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"If you coach softball you should take advantage of the knowledge Cindy Bristow is offering through Softball Excellence. I have been involved in fast pitch softball for more than 35 years as a player and coach, and she is the most knowledgeable coach I have worked with. Cindy's basic approach to teaching sound fundamentals, without a bunch of gimmicks, will greatly assist in the preparation of your players to compete physically and mentally. The material she produces is direct, to the point, and easy to absorb."
- Ernie Yarbrough
Georgia High School Association
"There is a ton of information out there, but I couldn't really tell what was good and what was just selling. Someone recommended softball excellence as a sight for information. I checked it out and have done all the eclinics and bought several hard back books and drills. You are very good at explaining this wonderful sport. You put it all in common sense terms and use video and pictures very well. - Thanks again!"
- Dee Swartz
Fastpitch Softball mom/coach
"I just wanted to write and thank you for the outstanding clinic last weekend. Ive attended many coaching clinics with the likes of Bob Knight, Coach K., Rick Pitino, Doug Collins, Larry Brown, and I have to say that your thoughts and philosophies were every bit as insightful, valuable, and entertaining as were these coaching legends. Thank you also for all that you do and have done for the great game of fastpitch softball and our athletes."
- Mike Maguire
Lake County Liberty
How Many Pitches to Throw Each Week?
By: Cindy Bristow
Ever wonder just how many pitches your pitcher should throw each week, and how many is too many? While counting pitches is typical in baseball it's not as common in softball but is it something we need to consider?
For years it's been said that baseball pitching isn't good for your arm and that softball pitching is a natural motion. This didn't come from doctors, but rather started in the general public and over time has became an urban legend. Like most urban legends, there's little truth to them as any motion that's meant to be explosive and occur over and over isn't either natural or good for you. So let's look at a few ways to help save the life of our pitcher's arms.
One thing to remember when talking about pitch count is that every pitcher's arm only has so many pitches in it over the pitcher's pitching life before it starts wearing down and performance starts falling apart. The reason for that is that our arms aren't made to be above our heads - so when they are, especially when they are and doing something as explosive and repetitive as pitching - they really wear out the muscles, tendons and ligaments holding the arm in place.
Coming up with a magic number of pitches is hard, and not an exact science - but, it can help prevent injury and soreness from overuse. Soreness can turn into pain and will cause a pitcher to change her motion so preventing soreness is something to focus on with younger pitchers.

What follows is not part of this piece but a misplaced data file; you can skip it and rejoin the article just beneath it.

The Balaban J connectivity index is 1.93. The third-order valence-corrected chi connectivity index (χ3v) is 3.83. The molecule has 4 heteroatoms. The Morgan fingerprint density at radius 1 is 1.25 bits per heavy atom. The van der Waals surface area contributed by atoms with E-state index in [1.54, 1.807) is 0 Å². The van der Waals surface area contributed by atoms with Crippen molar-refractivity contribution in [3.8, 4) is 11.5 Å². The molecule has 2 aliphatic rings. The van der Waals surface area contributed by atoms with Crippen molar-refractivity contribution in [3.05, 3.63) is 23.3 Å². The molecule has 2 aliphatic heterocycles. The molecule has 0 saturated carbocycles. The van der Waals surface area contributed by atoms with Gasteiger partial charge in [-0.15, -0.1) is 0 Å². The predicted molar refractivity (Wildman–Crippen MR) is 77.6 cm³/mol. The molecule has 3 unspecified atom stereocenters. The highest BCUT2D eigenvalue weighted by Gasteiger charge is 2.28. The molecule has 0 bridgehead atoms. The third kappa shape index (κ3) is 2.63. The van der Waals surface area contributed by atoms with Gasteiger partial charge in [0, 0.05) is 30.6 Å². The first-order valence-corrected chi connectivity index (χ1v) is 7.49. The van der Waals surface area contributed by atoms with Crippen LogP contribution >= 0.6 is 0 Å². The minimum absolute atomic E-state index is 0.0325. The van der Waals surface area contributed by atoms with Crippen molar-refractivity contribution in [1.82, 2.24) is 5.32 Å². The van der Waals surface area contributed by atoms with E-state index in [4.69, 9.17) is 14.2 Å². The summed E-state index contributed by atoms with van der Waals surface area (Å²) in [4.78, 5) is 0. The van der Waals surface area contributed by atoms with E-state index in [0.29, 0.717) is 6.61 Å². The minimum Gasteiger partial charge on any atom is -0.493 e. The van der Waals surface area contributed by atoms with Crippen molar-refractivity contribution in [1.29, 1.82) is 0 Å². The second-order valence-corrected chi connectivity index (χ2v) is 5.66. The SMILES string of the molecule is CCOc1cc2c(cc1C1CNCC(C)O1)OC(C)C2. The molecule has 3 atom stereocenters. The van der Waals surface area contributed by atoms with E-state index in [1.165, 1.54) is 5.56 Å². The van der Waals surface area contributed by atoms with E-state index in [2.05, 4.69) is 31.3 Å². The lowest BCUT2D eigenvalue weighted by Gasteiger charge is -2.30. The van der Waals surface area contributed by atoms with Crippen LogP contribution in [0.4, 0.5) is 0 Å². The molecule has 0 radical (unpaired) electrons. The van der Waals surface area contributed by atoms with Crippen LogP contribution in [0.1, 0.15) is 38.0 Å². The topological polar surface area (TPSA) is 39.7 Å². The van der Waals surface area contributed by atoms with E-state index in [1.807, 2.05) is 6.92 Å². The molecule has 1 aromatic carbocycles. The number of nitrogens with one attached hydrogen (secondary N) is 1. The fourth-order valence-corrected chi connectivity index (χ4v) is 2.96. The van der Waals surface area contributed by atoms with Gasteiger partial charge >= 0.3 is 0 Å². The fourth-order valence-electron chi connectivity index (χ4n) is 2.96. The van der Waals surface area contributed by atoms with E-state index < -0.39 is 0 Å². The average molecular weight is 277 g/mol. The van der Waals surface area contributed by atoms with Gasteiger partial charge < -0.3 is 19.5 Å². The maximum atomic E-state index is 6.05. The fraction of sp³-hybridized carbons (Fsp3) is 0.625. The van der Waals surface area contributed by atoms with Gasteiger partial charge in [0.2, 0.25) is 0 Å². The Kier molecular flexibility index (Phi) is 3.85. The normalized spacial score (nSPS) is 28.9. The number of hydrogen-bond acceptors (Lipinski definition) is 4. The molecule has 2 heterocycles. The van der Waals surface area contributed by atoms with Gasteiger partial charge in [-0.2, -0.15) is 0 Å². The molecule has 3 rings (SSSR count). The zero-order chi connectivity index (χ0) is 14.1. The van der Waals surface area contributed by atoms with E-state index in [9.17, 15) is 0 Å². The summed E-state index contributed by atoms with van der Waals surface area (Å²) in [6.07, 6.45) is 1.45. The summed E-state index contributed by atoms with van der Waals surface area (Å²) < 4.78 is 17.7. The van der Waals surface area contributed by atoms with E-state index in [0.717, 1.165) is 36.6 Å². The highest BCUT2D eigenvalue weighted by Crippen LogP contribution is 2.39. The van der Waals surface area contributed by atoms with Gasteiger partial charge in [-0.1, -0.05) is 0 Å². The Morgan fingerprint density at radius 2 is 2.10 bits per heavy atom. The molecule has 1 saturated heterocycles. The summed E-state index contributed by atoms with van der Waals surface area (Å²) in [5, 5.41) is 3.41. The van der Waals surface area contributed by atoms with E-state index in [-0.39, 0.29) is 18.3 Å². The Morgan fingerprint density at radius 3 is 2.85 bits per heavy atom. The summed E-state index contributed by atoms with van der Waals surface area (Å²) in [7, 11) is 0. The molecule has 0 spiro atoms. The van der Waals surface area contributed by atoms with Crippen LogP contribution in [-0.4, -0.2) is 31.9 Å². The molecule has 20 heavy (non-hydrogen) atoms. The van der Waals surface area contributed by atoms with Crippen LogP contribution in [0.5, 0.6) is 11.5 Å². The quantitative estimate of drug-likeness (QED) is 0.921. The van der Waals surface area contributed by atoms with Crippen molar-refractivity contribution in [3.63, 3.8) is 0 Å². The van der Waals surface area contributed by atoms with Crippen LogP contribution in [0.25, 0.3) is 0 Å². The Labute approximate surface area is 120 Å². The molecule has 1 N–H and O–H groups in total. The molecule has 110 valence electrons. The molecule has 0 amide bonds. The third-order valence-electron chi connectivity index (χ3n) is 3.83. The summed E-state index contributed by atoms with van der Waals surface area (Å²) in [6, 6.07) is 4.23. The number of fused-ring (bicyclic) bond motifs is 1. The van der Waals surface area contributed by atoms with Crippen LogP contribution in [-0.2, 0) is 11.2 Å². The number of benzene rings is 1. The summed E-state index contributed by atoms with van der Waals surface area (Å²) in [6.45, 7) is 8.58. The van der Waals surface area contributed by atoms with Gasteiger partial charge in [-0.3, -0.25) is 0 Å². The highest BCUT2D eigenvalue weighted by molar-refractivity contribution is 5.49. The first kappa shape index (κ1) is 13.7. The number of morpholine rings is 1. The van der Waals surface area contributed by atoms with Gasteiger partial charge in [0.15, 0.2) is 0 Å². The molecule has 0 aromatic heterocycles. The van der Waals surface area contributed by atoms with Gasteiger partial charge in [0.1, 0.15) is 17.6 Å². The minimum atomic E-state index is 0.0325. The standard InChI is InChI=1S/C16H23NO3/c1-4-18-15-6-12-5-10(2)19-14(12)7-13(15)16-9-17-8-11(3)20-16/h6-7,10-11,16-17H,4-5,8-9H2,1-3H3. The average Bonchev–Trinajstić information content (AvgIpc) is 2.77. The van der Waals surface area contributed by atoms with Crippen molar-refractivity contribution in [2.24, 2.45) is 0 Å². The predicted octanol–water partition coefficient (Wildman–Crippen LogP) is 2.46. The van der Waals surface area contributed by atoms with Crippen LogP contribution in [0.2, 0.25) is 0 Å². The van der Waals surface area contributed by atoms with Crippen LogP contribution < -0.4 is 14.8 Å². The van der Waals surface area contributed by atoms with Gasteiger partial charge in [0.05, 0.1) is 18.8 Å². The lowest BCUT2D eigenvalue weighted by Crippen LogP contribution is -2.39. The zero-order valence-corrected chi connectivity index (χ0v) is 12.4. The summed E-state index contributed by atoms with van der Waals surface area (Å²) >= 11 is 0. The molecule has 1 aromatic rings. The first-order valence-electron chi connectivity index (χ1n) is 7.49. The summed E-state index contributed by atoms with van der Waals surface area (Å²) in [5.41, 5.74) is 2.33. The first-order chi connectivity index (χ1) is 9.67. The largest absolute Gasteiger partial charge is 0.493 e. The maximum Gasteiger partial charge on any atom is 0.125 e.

For Young Pitchers, 12 and Under:
I work with 8-10 year olds every week and we only pitch for 30 minutes at a time and, including warmups, I think they throw around 100 pitches tops. 100 pitches x 3 practices per week (which is a lot for most of them) = 300 pitches. Add these pitches to any she throws in a game (around 120 for beginners) and you've got just over 400 pitches for a young pitcher in a 7 day period with only 1, 7 inning game and 3 practices. That's more than enough pitches at that age.
Kids are smart - if they like pitching and want to get better at it then let them practice as much as they want to. Just keep in mind if your pitcher only practices 2 times a week she shouldn't get too upset when she can't throw strikes in a game. Make sense?
Make sure they ICE their arms after every practice and game whether the arm hurts or not!
For Older Pitchers, 13 and Older:
Older pitchers shouldn't throw any more than 150 pitcher per day throughout the season and that includes any pitch from the full distance, including warm up pitches. Most pitchers throw far too many pitches in warmup so watch during this part of their workout as this is a place where many pitchers really wear out their arms.
I think a pitcher should try and keep her 7 day/week total pitch count below 700 pitches - that includes counting all games and practices. So, if a pitcher usually throws around 100 - 120 pitches in a game, then a pitcher would throw around 240 pitches in a double header or in 2 games per week. That would leave her just under 500 pitches the rest of the week. Another way to look at that is to realize that most mature (16 yrs and older) softball pitchers throw around 150 pitches at every practice (this number also includes warmups since your arm is still stressed on warmup throws) - so if your pitcher throws 2 games in a week then she should pitch no more than 3 more days the rest of that week.
No matter how many pitches or games a pitcher throws each day or each week - all pitchers should ice their arms after every game and workout!
For more details on Pitching mechanics, techniques, problem areas as well as conditioning and skill development drills be sure to check out ALL the pitching products on our website!
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